5 Fun Facts You Didn’t Know About Raccoons

Raccoons are some of the most notable animals in North America. These medium-sized mammals are plentiful in both the wilderness and urban areas alike – as they’ve adapted to being around people. Even though many consider them to be pests, raccoons are popular animals and have played a part in the mythology of many Native American ethnic groups. Perhaps understanding these intelligent animals will help bring them into a more positive light, rather than perpetuate their stigma as a nuisance.

#1 – Raccoons Are Very Intelligent

Raccoons are surprisingly intelligent animals. Their reputation for being cunning and curious have sparked studies on their trainability and intelligence. Studies in the early 20th century showed raccoons to be better than dogs at remembering tasks they were taught, being able to perform them up to three years after their initial lessons. Some raccoons have been tested to have higher intelligence than the average human toddler.

#2 – They Have Hands Like People

One of the most remarkable characteristics of raccoons is their hands. Raccoons front paws are built much like a human hand, with opposable thumbs that have helped them open doors, turn knobs, pull latches and handle food and other items with incredible dexterity. The front paws of the raccoon are the most sensitive areas on their bodies, and they examine almost everything by feel. Because their sensitivity increases when wet, raccoons have been noted to douse items in water to get a better feel for them.

#3 – Raccoons Will Eat Almost Anything

Raccoons are considered to be one of the most omnivorous animals on the planet. Fruits, nuts, birds, eggs, snakes, frogs, insects, fish and shellfish are all regular parts of a raccoon’s diet. However, being opportunistic feeders, they are not opposed to digging through human trash, stealing dog and cat food or even taking off with human foods. Because it’s so easy to feed them, they have become well adapted to urban life and naturalists fear the ever-increasing dependability on human interference for the species.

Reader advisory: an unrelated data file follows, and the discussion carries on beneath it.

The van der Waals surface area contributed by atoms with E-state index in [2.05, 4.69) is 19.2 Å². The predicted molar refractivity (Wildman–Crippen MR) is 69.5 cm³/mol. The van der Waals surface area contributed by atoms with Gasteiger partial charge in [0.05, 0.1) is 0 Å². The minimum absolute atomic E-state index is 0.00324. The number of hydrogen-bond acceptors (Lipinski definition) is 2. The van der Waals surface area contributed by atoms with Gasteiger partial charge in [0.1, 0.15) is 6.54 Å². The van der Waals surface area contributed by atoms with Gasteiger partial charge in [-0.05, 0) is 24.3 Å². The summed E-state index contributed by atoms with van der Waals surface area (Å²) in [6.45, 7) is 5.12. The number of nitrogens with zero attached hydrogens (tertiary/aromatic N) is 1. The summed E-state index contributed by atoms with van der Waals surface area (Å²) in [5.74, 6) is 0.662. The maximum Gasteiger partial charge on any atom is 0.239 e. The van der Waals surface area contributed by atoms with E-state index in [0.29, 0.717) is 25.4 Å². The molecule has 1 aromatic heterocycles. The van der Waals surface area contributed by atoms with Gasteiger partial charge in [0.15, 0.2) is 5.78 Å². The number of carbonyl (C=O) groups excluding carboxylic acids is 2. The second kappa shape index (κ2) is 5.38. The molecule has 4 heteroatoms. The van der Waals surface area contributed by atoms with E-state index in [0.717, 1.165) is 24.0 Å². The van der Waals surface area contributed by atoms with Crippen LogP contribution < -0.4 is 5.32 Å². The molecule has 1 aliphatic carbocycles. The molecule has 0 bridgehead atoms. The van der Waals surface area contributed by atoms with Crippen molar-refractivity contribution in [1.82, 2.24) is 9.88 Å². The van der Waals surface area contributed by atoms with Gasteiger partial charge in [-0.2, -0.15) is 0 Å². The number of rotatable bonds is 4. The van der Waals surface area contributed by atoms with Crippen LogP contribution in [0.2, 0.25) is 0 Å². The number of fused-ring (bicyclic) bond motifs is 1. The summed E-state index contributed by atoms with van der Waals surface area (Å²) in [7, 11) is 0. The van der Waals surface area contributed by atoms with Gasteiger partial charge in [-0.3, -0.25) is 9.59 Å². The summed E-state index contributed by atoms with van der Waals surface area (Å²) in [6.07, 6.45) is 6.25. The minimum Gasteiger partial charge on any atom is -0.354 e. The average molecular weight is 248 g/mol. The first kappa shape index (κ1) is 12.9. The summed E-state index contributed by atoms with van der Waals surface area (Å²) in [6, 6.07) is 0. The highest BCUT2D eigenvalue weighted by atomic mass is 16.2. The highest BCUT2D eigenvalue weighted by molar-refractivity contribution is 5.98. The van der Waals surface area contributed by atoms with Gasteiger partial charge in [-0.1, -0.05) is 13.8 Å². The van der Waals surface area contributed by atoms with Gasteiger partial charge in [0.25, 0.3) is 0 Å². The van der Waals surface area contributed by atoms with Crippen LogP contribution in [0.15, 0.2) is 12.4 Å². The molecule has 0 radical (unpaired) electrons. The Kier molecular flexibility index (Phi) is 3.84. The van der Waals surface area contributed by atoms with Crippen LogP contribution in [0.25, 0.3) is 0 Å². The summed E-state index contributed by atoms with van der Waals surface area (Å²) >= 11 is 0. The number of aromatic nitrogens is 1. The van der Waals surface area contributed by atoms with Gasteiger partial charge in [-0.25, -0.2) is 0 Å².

#4 – They Should Be Left Alone

Raccoons have adapted to urban life, but they can be very aggressive animals when approached by humans. Aside from this, raccoons are common carriers of many infectious diseases that affect both humans and domestic pets. Leptospirosis, salmonella, tularemia, tetanus, listeriosis, distemper and roundworm are regularly found in raccoon populations. Most importantly, however, is that raccoons are notable carriers of the rabies virus. According to the CDC, 92.6% of reported rabies cases in the United States were infections in wild animals – of which 30.2% of those cases were raccoons. Raccoons are the most frequently reported rabies cases in North America, so caution should be taken when approaching these animals.

#5 – Raccoons Can Live Almost Anywhere

Originally, raccoons lived in the tropics where they foraged among riverbanks. They eventually moved up north and can be found anywhere from Canada to Panama, where they are found in the tropics, prairies, mountains and coastal regions. Outside of their natural habitat, raccoons have found homes in urban areas. Although native to North and South America, they have taken up residence in Europe and Asia as well. As a result of both escapees and deliberate introductions, raccoons are now found in Japan, Germany, France, Russia, the Netherlands and even Scotland. In Europe, they are now widely considered a nuisance and many countries are considering ways to decrease their ever-growing populations.